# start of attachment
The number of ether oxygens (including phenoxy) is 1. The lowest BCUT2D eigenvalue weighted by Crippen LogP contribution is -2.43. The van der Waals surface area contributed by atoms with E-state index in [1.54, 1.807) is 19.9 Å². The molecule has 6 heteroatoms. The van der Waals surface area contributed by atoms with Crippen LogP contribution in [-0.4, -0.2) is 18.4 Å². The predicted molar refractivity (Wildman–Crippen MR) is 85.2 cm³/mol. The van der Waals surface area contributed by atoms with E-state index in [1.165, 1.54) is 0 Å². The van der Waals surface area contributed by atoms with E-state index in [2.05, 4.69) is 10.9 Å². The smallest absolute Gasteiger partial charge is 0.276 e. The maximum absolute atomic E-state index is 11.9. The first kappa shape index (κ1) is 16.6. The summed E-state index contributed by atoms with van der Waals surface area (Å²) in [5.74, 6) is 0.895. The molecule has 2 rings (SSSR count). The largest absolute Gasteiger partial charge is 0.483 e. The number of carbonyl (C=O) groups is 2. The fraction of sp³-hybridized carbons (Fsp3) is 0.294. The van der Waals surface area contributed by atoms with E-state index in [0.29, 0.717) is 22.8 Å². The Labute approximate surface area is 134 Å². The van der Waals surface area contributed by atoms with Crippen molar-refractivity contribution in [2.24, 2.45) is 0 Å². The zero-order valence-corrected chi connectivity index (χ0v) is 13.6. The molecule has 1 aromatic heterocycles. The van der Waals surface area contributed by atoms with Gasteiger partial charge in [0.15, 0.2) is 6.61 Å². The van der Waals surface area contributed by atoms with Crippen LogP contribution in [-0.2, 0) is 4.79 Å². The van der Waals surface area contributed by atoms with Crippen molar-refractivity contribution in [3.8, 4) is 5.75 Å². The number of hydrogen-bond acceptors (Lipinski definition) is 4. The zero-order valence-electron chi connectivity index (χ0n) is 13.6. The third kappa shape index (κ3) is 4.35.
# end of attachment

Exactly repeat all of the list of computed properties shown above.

The number of ether oxygens (including phenoxy) is 1. The lowest BCUT2D eigenvalue weighted by Crippen LogP contribution is -2.43. The van der Waals surface area contributed by atoms with E-state index in [1.54, 1.807) is 19.9 Å². The molecule has 6 heteroatoms. The van der Waals surface area contributed by atoms with Crippen LogP contribution in [-0.4, -0.2) is 18.4 Å². The predicted molar refractivity (Wildman–Crippen MR) is 85.2 cm³/mol. The van der Waals surface area contributed by atoms with E-state index in [1.165, 1.54) is 0 Å². The van der Waals surface area contributed by atoms with E-state index in [2.05, 4.69) is 10.9 Å². The smallest absolute Gasteiger partial charge is 0.276 e. The maximum absolute atomic E-state index is 11.9. The first kappa shape index (κ1) is 16.6. The summed E-state index contributed by atoms with van der Waals surface area (Å²) in [5.74, 6) is 0.895. The molecule has 2 rings (SSSR count). The largest absolute Gasteiger partial charge is 0.483 e. The number of carbonyl (C=O) groups is 2. The fraction of sp³-hybridized carbons (Fsp3) is 0.294. The van der Waals surface area contributed by atoms with E-state index in [0.29, 0.717) is 22.8 Å². The Labute approximate surface area is 134 Å². The van der Waals surface area contributed by atoms with Crippen molar-refractivity contribution in [2.24, 2.45) is 0 Å². The zero-order valence-corrected chi connectivity index (χ0v) is 13.6. The molecule has 1 aromatic heterocycles. The van der Waals surface area contributed by atoms with Gasteiger partial charge in [0.15, 0.2) is 6.61 Å². The van der Waals surface area contributed by atoms with Crippen LogP contribution in [-0.2, 0) is 4.79 Å². The van der Waals surface area contributed by atoms with Crippen molar-refractivity contribution in [3.8, 4) is 5.75 Å². The number of hydrogen-bond acceptors (Lipinski definition) is 4. The zero-order valence-electron chi connectivity index (χ0n) is 13.6. The third kappa shape index (κ3) is 4.35.